Modulation of stem and progenitor cell growth by oscillatory fluid flow
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Stem or progenitor cells, including cells derived from bone marrow, exhibit increased intracellular Ca2+ mobilization and alterations in gene expression and proliferation when subjected to an oscillatory fluid flow.

Jacobs, Christopher R. (San Carlos, CA, US)
Li, Ying Jun (San Francisco, CA, US)
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C12N5/077; C12N5/0775
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1. A method of modulating the growth or differentiation of a stem or progenitor cell in vitro, the method comprising: contacting said cell with an oscillatory fluid flow.

2. The method according to claim 1, wherein said cell is a bone marrow cell.

3. The method according to claim 2, wherein said bone marrow cell is a stromal cell.

4. The method according to claim 2, wherein said bone marrow cell is a hematopoietic stem or progenitor cell.

5. The method according to claim 2, wherein said bone marrow cell is a mesenchymal stem cell.

6. The method according to claim 3, wherein said cell is an osteoprogenitor cell.

7. An in vitro culture comprising: a stem or progenitor cell in contact with an oscillatory fluid flow.

8. The method according to claim 7, wherein said cell is a bone marrow cell.

9. The method according to claim 8, wherein said bone marrow cell is a stromal cell.

10. The method according to claim 9, wherein said cell is an osteoprogenitor cell.

11. The method according to claim 8, wherein said bone marrow cell is a hematopoietic stem or progenitor cell.

12. The method according to claim 8, wherein said bone marrow cell is a mesenchymal stem cell.


This invention was made with Government support under contracts AR45989 awarded by the National Institutes of Health and Government support under contract DAMD 17-98-1-8509 awarded by the Department of the Army. The Government has certain rights in this invention.


The regulation of progenitor and stem cell growth and differentiation is of great interest for regenerative medicine. Stem cells are unspecialized cells that can renew themselves indefinitely and develop into more mature, specialized cells. They are found in embryos during early stages of development, in fetal tissue, and more rarely, in some adult organs.

It is hoped that stem cells can be used to generate specific tissues, such as heart, lung, or kidney tissue, which could then help repair damaged and diseased organs or provide alternatives to organ transplants. Many of the diseases cited as targets for stem cell therapy, such as diabetes, heart disease, spinal cord injury, and Parkinson's disease, have few or no alternative treatment options.

Among adult tissues, bone marrow is a particularly rich source in stem and progenitor cells. The bone marrow (BM) is composed of the non-adherent hematopoietic and adherent stromal cell compartment. This adherent BM stromal cell fraction contains pluripotent mesenchymal stem cells (MSCs) and differentiated mesenchymal BM stromal cells. The MSCs self-renew by proliferation while maintaining their stem-cell phenotype and give rise to the differentiated stromal cells which belong to the osteogenic, chondrogenic, adipogenic, myogenic and fibroblastic lineages. A more primitive adherent stem cell was recently identified, the multipotent adult progenitor cell (MAPC) or mesodermal progenitor cell, which co-purifies with MSCs. These MAPCs differentiate into MSCs, endothelial, epithelial and even hematopoietic cells. BM stroma and hematopoietic cells are attractive targets for regenerative medicine.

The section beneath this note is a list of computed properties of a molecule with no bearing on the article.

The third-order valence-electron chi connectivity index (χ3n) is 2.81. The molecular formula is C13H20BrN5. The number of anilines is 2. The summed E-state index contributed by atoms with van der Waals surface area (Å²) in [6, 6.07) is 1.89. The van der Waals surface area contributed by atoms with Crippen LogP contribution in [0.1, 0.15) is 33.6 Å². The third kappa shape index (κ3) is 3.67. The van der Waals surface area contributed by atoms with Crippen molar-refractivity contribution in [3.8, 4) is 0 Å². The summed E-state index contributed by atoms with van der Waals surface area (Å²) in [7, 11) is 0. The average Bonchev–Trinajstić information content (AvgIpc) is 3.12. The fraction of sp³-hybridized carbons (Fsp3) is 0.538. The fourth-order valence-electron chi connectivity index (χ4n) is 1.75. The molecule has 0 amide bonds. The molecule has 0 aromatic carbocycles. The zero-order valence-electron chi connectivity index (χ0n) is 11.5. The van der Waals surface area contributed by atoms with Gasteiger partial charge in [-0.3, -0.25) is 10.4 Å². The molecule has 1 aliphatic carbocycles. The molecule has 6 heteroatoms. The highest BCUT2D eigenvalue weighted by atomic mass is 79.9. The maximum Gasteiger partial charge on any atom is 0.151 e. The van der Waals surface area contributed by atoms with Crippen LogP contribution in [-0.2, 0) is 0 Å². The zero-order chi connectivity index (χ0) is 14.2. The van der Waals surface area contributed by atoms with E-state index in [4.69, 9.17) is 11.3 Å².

Mechanical loading plays an important role in regulating bone metabolism. Increased mechanical loading increases bone formation and decreases bone resorption. The absence of mechanical stimulation causes reduced bone matrix protein production, mineral content, and bone formation, as well as an increase in bone resorption. However, the mechanism by which bone cells sense and respond to their physical environment is still poorly understood.

One of the important mediators cellular biophysical signals of mechanical loading is fluid flow. Oscillatory fluid flow, which occurs in vivo because of mechanical loading, was demonstrated to be a potentially important physical signal for loading-induced changes in bone cell metabolism. Relative to other loading-induced biophysical signals applied to cells in vitro, fluid flow appears to be significantly more potent at physiological levels.

The origin of loading-induced fluid flow is a consequence of the fact that a significant component of bone tissue is unbound fluid. Bone tissue contains an extracellular fluid compartment that has been demonstrated to communicate with the vascular compartment, and mechanical loading has been shown to enhance fluid exchange between the two spaces.

When bone is exposed to mechanical loading fluid in the matrix is pressurized and tends to flow into haversian canals. As loading is removed (e.g. during the gait cycle) the pressure gradients, and consequently the direction of fluid flow, are reversed resulting in a flow-time history experienced by the cells that is oscillatory in nature.

The modulation of stem and progenitor cell growth and differentiation is of great interest for clinical and research purposes. The role of oscillatory fluid flow in regulating these cells is described herein.